"Grief Does Not Equal a Good Story"


What You Need To Know:

In FIVE NIGHTS IN MAINE, Sherwin’s world is turned upside down when his beloved wife, Fiona, suddenly dies in a car accident. Too shaken with grief, he leaves behind his responsibilities of dealing with the funeral and visits his mother-in-law in Maine, Lucinda, who’s dying of cancer. Hoping to find some missing pieces to his wife’s life, he endures awkward meals with Lucinda and is patient with her ornery comments about his inadequacies. Fiona’s relationship with her mom was never great, and Sherwin finds it difficult to get along with her as well. Can they find a way through their mutual grief together?

FIVE NIGHTS IN MAINE boasts some good acting, but the script drags. The subject of grief is simply not enough to carry the story. Also, the scenes move agonizingly slowly, and most go nowhere. Death is a weighty subject in this movie, but thoughts of the afterlife, God or even the meaning of our lives is never mentioned. The foul language is very limited, but sometimes strong. That and the humanist worldview in FIVE NIGHTS IN MAINE warrant extreme caution.


(HH, Fe, L, V, S, N, AA, D, M) Strong humanist worldview with no mention of God or any supernatural existence, one mention of a woman adopting radical feminist ideals, particularly regarding having a baby; nine obscenities and profanities (including one “f” word); description of a car accident and a woman dying, a man is accidentally shot at in the woods during hunting season, a scene shows fish being gutted and cleaned, a fictional story is told about a man murdering his wife and committing suicide; one scene shows man one scene mentions a man wanting to get into bed with a woman; partial male nudity during a skinny dipping scene; widower turns to alcohol when his wife is suddenly killed in a car accident; several scenes show smoking cigarettes; and, a man lies to his mother-in-law and some characters say hurtful things to each other in some scenes.

More Detail:

In FIVE NIGHTS IN MAINE, a man loses his wife in a tragic accident and visits his dying mother-in-law in search of answers. FIVE NIGHTS IN MAINE seems to be in search of a story, with scenes that often don’t go anywhere, along with a humanist worldview and some foul language requiring extreme caution.

The movie opens showing married couple, Sherwin and Fiona, sharing a tender early morning moment in bed. They part ways for the day, Sherwin heading to work, and Fiona off for a swim. When he gets home that evening, he gets a call letting him know that Fiona was killed in a traffic accident. Too stricken with grief to function, Sherwin spends the next several days lounging around the house, drinking and smoking, and ignoring any responsibility for making funeral arrangements.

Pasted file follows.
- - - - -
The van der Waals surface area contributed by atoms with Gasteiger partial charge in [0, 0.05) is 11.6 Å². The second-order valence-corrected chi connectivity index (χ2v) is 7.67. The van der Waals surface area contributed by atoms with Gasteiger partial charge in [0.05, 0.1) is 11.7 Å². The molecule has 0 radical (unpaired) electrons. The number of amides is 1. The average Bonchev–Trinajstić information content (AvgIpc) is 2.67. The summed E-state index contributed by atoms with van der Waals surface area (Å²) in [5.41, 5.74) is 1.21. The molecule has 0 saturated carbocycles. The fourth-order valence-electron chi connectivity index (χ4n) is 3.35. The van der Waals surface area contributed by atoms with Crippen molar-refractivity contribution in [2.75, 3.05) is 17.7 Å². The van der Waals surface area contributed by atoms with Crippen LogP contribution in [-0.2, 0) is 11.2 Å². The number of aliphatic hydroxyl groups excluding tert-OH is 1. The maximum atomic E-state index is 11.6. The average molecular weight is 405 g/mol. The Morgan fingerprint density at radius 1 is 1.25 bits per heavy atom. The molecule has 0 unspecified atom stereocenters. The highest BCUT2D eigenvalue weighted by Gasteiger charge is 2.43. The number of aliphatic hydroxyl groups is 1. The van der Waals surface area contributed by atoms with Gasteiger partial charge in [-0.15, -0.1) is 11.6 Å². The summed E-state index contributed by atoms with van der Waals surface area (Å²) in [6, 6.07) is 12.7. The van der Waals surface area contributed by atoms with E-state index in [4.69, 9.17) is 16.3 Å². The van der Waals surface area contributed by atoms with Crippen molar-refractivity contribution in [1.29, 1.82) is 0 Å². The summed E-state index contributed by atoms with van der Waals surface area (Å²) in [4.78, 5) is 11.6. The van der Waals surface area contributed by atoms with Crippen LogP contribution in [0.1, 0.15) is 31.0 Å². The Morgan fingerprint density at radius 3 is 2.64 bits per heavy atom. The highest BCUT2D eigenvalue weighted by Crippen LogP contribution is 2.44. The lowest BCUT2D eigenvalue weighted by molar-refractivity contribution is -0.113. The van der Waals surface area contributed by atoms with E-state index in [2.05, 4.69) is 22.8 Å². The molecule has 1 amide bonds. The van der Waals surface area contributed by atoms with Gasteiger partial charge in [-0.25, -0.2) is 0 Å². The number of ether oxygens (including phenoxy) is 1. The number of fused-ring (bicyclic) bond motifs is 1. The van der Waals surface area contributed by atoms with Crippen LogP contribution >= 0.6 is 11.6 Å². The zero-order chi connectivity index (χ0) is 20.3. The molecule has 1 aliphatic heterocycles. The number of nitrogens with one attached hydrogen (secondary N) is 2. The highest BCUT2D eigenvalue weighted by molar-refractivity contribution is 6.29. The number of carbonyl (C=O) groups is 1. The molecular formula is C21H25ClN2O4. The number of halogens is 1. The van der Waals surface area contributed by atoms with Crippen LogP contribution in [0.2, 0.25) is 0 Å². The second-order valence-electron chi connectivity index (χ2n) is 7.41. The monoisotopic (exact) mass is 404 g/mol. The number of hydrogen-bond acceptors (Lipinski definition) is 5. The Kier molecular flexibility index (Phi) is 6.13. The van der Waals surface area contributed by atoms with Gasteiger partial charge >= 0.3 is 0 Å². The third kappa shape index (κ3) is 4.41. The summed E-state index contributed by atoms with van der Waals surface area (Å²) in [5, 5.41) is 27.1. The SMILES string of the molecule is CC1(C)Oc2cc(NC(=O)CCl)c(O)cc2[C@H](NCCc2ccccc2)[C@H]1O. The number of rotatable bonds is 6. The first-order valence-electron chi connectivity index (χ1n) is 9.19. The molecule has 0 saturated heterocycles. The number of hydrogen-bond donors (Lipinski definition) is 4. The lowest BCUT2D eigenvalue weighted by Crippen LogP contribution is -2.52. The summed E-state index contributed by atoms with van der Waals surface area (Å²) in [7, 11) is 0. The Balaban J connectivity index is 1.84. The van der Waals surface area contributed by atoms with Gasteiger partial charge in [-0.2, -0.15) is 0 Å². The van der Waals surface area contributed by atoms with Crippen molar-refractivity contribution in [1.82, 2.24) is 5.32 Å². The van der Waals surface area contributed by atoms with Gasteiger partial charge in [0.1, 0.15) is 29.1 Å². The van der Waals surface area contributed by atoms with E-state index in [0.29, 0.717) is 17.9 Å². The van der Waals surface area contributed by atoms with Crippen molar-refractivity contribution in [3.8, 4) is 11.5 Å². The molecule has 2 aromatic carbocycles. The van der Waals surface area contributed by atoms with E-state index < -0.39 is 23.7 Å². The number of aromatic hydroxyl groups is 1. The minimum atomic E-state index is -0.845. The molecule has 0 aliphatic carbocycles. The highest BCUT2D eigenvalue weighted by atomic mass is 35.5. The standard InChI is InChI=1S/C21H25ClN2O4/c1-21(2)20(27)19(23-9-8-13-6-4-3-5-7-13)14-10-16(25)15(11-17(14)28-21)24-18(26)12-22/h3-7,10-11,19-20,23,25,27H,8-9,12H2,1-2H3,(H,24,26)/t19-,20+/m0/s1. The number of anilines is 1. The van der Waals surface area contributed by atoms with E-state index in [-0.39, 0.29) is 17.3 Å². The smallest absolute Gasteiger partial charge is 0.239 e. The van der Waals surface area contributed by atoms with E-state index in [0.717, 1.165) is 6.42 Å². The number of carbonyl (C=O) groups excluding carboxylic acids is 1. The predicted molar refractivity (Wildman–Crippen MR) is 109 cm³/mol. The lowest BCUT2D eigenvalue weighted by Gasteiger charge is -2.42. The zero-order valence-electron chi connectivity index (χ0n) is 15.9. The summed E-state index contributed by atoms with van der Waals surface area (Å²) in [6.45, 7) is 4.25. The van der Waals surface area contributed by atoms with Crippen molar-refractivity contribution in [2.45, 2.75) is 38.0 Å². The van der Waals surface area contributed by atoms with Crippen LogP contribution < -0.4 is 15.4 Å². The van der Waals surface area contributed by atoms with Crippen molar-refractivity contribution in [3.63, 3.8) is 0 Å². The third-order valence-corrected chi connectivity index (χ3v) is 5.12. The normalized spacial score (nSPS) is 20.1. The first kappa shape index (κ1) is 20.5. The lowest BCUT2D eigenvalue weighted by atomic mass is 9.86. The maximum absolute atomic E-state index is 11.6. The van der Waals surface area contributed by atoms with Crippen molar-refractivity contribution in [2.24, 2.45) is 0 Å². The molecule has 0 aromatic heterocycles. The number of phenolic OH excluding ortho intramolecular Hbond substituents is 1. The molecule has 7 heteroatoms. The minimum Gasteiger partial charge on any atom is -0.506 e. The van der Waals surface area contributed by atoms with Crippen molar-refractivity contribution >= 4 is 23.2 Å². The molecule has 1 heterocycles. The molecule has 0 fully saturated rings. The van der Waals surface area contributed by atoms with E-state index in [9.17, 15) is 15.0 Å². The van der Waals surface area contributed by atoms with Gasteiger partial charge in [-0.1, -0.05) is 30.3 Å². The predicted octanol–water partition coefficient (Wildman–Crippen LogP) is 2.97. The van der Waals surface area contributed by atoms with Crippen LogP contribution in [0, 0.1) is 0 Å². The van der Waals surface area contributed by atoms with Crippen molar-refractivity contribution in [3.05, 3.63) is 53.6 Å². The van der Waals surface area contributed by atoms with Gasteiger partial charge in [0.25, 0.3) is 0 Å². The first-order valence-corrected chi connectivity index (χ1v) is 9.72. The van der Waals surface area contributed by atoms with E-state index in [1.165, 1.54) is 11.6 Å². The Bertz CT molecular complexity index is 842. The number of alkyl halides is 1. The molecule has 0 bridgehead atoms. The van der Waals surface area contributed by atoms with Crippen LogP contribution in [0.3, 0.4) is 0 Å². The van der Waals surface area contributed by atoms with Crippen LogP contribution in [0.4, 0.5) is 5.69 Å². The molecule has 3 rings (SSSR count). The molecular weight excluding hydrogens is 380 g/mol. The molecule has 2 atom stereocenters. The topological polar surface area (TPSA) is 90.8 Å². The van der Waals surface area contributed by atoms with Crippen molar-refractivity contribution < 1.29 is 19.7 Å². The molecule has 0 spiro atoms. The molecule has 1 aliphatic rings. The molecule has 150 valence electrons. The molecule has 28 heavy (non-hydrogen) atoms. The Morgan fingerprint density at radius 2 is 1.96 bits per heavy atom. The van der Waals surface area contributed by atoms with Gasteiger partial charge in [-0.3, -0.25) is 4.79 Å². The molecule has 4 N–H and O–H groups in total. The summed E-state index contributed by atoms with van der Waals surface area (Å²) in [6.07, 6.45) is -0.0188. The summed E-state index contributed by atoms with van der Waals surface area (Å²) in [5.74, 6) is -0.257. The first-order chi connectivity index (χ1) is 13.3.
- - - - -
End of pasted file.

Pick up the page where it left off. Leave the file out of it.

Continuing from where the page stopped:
Sherwin’s sister, Penelope, takes pity on him and promises to handle everything. She does her best to get him to eat, even bringing her son over to play video games with his favorite uncle. Then Sherwin gets a phone call from Fiona’s mother, Lucinda, inviting him to visit her in Maine for a few days. It becomes clear from his reaction and Penelope’s that Lucinda was more of a burden to the family than a blessing. In a flashback of a conversation he had with Fiona, Sherwin recalls his wife talking about going to see her mother before she passed away from cancer, even though they didn’t have a great relationship.

Feeling the need to find some sort of attachment to Fiona again, Sherwin decides to go to Maine. Upon arriving, he meets Lucinda’s nurse, Ann. Ann makes Sherwin as comfortable as possible in the awkward situation of dealing with an ornery old woman who’s dying of cancer. Through a series of scenes, Lucinda reveals her contempt for Sherwin, telling him he wasn’t good enough for her daughter. Things finally come to a head, and Sherwin leaves. However, the two of them still have Fiona in common. Can they find a way to fight through their mutual grief together?

Although FIVE NIGHTS IN MAINE boasts some good acting, it’s the script that drags this movie down. The subject of grief is simply not enough to carry the story, and FIVE NIGHTS IN MAINE never finds its story. Viewers who may feel like being depressed for a couple of hours, or who just want a good cry, may find it enjoyable. However, the scenes move agonizingly slowly. Each one brings the promise of something actually happening, but the movie disappoints each time. From an acting standpoint, FIVE NIGHTS IN MAINE might be a good character study, but as pure entertainment, it’s best to skip this one.

Death is a weighty subject in this movie, but thoughts of the afterlife, God or even the meaning of people’s lives on earth never enter the picture. Death is simply ceasing to exist. At one point it’s revealed, that although Sherwin and Fiona were trying to have a baby, Fiona secretly didn’t want to have one. It’s implied later she had adopted some radical feminist ideas, and perhaps this was the reason for her private resistance to becoming a mother. Fiona’s reluctance causes a temporary rough spot in her marriage to Sherwin. There is an intense scene where Lucinda has a panic attack, and a scene where Sherwin goes skinny dipping in a pond, revealing partial nudity. Some light alcohol use and smoking are also present. Although the language is fairly reserved for a movie of this ilk, there is one instance of the “f” word and a couple “s” words.

All in all, therefore, FIVE NIGHTS IN MAINE warrants extreme caution.

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